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Calgary pride delivers ultimatum to police: no uniforms or ‘institutional representation’

Written by gaytourism

Calgary Pride Parade 2016

Calgary joins several other Canadian cities limiting law enforcement’s involvement in pride events.

The city’s pride organization released a statement Wednesday delivering conditions for Calgary’s Police Services’ (CPS) involvement in the parade taking place on 3 September. Calgary Pride, CPS, and VOICES, a local coalition of Two-Spirit and racialized LGBTQIA+ community members, made the decision together.

The statement acknowledges two conditions. First, CPS can only participate in the event ‘without uniforms, firearms, vehicles, or any forms of institutional representation, such as floats etc’.

The second condition is that CPS Chief of Police Roger Chaffin, Deputy Chief of Police Sat Parhar, and the Senior Executive team of CPS will participate in a formal Diversity and Inclusion training ‘prior to displaying institutional representation within future Calgary Pride activities’.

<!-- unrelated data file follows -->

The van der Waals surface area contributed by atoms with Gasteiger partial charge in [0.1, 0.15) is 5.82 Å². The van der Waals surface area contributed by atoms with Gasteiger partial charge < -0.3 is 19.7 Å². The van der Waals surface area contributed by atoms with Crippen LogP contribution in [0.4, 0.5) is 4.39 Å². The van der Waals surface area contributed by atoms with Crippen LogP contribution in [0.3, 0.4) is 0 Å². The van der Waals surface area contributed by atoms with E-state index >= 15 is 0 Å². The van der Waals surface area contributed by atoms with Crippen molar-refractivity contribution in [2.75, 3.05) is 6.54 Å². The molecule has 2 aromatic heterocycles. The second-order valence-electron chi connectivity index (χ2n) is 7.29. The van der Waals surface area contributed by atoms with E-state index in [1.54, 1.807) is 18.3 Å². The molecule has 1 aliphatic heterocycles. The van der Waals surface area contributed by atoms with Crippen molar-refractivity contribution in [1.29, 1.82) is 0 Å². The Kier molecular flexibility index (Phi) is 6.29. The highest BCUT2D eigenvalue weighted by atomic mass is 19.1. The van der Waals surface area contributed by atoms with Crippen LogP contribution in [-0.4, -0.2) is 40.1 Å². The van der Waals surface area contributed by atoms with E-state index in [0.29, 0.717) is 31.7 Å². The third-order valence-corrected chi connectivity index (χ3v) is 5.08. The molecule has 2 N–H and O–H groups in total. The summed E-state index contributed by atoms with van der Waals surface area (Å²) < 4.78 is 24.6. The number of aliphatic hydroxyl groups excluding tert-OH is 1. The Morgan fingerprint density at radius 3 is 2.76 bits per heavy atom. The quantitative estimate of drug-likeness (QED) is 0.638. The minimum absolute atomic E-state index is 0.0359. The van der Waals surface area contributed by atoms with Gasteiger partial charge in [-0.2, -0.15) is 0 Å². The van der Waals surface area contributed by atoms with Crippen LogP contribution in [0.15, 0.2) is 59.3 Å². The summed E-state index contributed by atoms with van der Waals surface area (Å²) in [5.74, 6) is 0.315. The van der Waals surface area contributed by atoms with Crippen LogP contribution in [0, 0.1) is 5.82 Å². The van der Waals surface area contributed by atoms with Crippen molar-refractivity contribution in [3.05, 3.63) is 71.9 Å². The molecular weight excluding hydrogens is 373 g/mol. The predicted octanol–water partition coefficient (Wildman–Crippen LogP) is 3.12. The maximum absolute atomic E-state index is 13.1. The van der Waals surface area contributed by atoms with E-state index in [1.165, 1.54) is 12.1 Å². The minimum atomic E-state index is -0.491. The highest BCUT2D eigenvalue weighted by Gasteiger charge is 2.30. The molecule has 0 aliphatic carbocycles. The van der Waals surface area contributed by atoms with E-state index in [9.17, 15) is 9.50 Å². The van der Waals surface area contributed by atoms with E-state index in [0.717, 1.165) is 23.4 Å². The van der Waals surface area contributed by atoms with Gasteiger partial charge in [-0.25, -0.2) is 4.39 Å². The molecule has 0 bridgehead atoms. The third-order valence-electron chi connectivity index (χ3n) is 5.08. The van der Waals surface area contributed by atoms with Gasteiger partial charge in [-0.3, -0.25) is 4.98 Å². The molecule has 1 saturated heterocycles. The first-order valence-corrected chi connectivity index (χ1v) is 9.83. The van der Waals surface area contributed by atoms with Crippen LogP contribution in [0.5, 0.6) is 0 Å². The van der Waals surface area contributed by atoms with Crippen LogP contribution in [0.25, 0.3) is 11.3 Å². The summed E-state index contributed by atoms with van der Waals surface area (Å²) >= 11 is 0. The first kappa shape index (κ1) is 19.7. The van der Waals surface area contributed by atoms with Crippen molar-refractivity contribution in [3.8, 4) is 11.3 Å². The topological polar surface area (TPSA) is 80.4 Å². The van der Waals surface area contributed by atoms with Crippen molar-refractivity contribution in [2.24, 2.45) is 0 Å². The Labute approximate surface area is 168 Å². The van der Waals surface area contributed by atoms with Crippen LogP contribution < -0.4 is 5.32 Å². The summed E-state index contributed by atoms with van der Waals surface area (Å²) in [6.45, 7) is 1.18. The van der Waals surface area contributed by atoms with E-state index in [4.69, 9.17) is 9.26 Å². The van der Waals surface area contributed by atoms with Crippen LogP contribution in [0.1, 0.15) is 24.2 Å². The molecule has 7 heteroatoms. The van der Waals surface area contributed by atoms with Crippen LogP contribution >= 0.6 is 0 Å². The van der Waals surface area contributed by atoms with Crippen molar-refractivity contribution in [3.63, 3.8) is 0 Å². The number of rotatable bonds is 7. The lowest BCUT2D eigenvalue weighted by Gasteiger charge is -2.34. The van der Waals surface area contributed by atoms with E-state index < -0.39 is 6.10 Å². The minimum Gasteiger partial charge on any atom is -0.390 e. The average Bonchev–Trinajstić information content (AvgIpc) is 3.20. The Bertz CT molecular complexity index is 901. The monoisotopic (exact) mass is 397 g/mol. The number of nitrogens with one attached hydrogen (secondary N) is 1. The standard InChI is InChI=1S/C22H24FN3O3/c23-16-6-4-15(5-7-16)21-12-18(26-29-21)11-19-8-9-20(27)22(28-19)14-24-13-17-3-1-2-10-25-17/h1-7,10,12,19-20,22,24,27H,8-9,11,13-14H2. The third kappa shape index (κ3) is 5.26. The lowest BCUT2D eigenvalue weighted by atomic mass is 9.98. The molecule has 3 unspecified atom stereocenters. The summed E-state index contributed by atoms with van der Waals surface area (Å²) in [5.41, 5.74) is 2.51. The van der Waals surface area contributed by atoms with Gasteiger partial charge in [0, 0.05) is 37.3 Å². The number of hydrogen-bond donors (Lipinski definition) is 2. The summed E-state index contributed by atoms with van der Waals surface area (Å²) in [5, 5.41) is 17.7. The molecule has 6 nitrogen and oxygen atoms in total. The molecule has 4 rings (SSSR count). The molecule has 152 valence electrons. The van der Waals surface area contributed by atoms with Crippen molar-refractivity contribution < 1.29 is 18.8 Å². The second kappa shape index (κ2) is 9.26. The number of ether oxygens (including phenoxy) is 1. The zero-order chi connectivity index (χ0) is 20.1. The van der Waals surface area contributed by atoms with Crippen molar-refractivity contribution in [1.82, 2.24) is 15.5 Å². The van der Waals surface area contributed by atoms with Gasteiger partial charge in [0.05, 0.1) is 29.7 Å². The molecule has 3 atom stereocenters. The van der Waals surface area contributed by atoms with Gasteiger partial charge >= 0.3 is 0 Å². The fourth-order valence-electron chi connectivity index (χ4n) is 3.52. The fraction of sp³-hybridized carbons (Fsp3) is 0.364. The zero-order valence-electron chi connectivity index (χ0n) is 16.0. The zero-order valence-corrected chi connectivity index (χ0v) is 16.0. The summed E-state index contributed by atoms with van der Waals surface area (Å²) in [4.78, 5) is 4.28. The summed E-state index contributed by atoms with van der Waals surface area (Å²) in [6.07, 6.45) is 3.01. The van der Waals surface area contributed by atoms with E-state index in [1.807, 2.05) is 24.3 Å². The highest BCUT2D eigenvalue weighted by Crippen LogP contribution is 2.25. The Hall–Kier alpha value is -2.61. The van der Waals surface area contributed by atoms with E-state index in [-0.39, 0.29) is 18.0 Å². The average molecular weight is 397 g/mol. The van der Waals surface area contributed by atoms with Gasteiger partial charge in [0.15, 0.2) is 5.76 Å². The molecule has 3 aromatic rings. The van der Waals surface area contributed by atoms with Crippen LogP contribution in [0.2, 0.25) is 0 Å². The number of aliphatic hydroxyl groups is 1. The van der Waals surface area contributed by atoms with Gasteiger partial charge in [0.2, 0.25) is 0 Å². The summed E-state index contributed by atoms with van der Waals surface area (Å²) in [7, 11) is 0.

‘We acknowledge the historical oppression and institutionalized racism faced by queer/trans people of colour and Indigenous persons, and the potentially negative association with weapons, uniforms, and other symbols of law enforcement,’ the statement reads.

However, the police are not banned from the event, VOICES reinforced in a Facebook post. CPS was present at the meeting, which resulted in this decision, and will still provide security at the event.

Despite this, Chaffin told the Calgary Herald the department is ‘disappointed’ with the decision but will not ‘allow it to undo decades of progress between law enforcement and the LGBTQ community in Calgary’. He continued: ‘We have a far better relationship with the LGBTQ community now than we did even 10 years ago and we want to keep that forward momentum.’

A growing trend?

Last year, Black Lives Matter Toronto staged a sit-in during pride and demanded the removal of police floats. Pride Toronto accepted and endorsed the demands in a vote. This spurred a larger conversation about police involvement in pride events.

Now, Toronto, Ottawa, Vancouver, and Halifax provide limitations on law enforcement’s involvement in their own pride events.

Gay Star News reached out to CPS for comment.